In the US and Canada, Neonicotinoids are the most widely administered insecticide. The vast majority of fruit and vegetable crops pollinated by insects are treated with neonicotinoids, including, but not limited to: apples, cherries, peaches, oranges, berries, and most leafy greens [10]. The insecticide is unavoidable. Traces are found in rivers, soils, and the residues of numerous foods. The presence of such pesticides in water has been linked to decreased aquatic biodiversity [11]. And unsurprisingly this poses a direct threat to everything in the environment including HUMANS…

  • Fungicides:

One study has indicated that the exposure of bees to fungicides affects the maturation and behavior of native bee populations. The study found that bumble bees exposed to flowers treated with fungicide produced “fewer workers, lower total bee biomass, and had lighter mother queens” than the control bees [12]. Fungicides have an apparently negative affect on colony success and the use of fungicides during peak bloom seasons will increase the overall exposure of bumble bees to fungicide. Exposure to insecticides and fungicides, increases the susceptibility of bees to other parasites and viruses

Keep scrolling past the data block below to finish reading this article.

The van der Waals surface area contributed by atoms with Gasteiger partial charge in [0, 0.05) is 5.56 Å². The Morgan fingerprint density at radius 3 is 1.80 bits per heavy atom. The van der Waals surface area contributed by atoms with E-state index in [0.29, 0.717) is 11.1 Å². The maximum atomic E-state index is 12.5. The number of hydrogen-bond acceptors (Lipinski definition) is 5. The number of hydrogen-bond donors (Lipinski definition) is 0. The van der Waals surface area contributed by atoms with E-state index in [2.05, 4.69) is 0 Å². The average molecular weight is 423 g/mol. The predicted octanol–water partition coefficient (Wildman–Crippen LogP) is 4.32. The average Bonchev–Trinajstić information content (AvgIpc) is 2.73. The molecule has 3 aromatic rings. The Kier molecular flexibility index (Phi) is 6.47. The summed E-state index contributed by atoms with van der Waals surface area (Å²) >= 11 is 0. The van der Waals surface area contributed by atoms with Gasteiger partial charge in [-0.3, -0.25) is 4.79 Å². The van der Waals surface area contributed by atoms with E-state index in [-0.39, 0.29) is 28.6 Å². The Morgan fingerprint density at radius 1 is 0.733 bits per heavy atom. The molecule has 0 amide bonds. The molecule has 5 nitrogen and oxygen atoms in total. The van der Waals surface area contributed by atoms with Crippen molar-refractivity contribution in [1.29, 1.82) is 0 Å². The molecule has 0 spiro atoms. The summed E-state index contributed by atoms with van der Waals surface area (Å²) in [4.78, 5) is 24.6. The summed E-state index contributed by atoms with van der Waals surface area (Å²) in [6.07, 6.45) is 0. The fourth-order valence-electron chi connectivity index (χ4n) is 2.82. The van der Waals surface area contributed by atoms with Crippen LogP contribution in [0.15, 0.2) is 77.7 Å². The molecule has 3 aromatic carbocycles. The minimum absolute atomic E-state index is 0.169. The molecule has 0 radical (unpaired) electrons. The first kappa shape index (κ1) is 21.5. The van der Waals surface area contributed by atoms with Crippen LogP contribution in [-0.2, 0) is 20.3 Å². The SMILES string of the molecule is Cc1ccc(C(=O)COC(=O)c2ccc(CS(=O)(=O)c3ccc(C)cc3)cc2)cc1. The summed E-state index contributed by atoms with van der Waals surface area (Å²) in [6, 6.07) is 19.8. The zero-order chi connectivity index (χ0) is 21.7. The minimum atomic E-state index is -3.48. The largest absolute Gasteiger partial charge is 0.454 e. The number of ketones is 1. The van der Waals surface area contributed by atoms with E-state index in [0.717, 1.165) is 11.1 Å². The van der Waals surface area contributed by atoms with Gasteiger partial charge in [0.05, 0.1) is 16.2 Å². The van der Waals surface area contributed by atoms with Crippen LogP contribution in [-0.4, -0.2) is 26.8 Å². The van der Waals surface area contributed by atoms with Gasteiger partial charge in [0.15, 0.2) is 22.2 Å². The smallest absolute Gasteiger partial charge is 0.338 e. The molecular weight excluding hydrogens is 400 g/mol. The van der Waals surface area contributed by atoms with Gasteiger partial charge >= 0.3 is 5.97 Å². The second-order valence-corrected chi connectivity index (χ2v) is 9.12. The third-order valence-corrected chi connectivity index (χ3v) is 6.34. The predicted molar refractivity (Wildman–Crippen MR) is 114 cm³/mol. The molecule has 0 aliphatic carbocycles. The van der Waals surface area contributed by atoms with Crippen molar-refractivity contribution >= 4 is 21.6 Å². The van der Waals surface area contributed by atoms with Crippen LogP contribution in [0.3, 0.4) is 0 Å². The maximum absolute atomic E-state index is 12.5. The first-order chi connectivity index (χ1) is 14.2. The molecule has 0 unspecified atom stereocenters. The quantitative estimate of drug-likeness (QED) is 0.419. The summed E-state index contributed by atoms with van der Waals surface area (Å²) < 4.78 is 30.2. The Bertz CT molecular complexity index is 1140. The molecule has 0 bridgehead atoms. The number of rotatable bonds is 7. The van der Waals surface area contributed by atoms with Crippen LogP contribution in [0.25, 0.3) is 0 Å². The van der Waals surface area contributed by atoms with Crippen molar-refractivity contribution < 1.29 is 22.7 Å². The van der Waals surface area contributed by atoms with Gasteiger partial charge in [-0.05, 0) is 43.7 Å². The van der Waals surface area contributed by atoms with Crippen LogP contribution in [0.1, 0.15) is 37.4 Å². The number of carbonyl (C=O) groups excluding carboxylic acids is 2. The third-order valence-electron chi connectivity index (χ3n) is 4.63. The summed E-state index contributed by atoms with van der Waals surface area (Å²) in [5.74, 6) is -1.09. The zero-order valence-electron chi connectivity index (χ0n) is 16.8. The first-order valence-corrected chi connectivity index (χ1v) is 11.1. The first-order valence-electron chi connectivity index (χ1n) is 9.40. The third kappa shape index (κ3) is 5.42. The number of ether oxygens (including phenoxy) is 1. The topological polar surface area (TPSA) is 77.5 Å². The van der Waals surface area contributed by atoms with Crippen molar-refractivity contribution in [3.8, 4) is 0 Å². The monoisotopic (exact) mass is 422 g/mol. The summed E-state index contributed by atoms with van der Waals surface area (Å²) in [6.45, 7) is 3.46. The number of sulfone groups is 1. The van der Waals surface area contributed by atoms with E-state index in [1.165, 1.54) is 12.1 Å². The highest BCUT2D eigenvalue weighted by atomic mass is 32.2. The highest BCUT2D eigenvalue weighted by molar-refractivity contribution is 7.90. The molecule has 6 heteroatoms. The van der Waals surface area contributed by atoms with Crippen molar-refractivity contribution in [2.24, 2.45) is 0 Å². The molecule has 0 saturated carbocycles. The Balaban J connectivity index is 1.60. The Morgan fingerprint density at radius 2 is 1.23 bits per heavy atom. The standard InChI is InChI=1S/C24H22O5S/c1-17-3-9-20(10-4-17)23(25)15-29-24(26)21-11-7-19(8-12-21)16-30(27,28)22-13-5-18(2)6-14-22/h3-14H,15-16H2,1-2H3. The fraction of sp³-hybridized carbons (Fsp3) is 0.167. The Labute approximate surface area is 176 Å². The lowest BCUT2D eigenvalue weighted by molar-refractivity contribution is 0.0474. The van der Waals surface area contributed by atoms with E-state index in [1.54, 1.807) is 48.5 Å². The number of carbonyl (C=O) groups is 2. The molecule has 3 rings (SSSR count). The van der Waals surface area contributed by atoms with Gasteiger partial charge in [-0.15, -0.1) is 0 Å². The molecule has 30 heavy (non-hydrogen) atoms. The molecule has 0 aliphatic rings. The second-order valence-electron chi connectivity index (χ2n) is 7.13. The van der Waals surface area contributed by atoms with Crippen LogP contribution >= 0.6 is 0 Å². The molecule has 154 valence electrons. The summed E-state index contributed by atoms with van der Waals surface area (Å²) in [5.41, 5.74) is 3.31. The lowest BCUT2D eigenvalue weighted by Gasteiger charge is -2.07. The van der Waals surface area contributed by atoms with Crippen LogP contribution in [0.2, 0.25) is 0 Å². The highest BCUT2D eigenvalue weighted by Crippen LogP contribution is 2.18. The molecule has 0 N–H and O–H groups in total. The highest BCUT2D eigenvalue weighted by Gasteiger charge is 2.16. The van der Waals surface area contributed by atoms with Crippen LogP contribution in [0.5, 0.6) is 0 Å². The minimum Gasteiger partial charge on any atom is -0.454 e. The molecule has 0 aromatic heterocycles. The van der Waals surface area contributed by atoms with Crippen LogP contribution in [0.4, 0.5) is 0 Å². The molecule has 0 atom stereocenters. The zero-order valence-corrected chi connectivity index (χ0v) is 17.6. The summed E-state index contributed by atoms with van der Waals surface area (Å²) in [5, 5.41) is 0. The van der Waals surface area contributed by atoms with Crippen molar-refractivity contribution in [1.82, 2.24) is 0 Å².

• Varroa Mites:

Dispersed across the world through natural and commercial transportation, the varroa mite originated as a pest to the eastern honey-bee colonies of Asia [13]. Today varroa mites have spread globally. Australia remains the largest (human populated) land mass without these mites. Varroa live off adult bees: they decrease bee productivity, impact healthy development of the brood, and transmit viruses between honey bees [13].  Most of the harmful honey bee viruses in the world are associated varroa. According to the USDA, varroa mites were the number one stressor for most colonies surveyed during the 2015 and 2016 quarters. There were 8% less colonies for the 2016 year contrary to 2015.

  • Viruses:

Viruses can infect the bee at nearly any phase of development. Of the 18 recognized viral strains, the following are the most common: Deformed wing virus (DWV), Black queen cell virus (BQCV), Sacbrood virus (SBV), Kashmir bee virus (KBV), Acute bee paralysis virus (ABPV), and Chronic bee paralysis virus (CBPV) [14]. Spread of infected to non-infected bees occurs during pollination of common flowers. Evidence suggests managed bee populations harbor more pathogens than wild populations [15]. Research suggests that wild bumblebee populations are disappearing at a similar rate to the managed honeybee, hence the rusty patched bumble bee.

Simple ways to Help our Pollinator Friends:

Because the exact causes are unknown and likely originate from multiple sources it is hard to tackle the problem with a single fix, but here are a few things that will certainly help!

Do not use insecticide. Especially outside!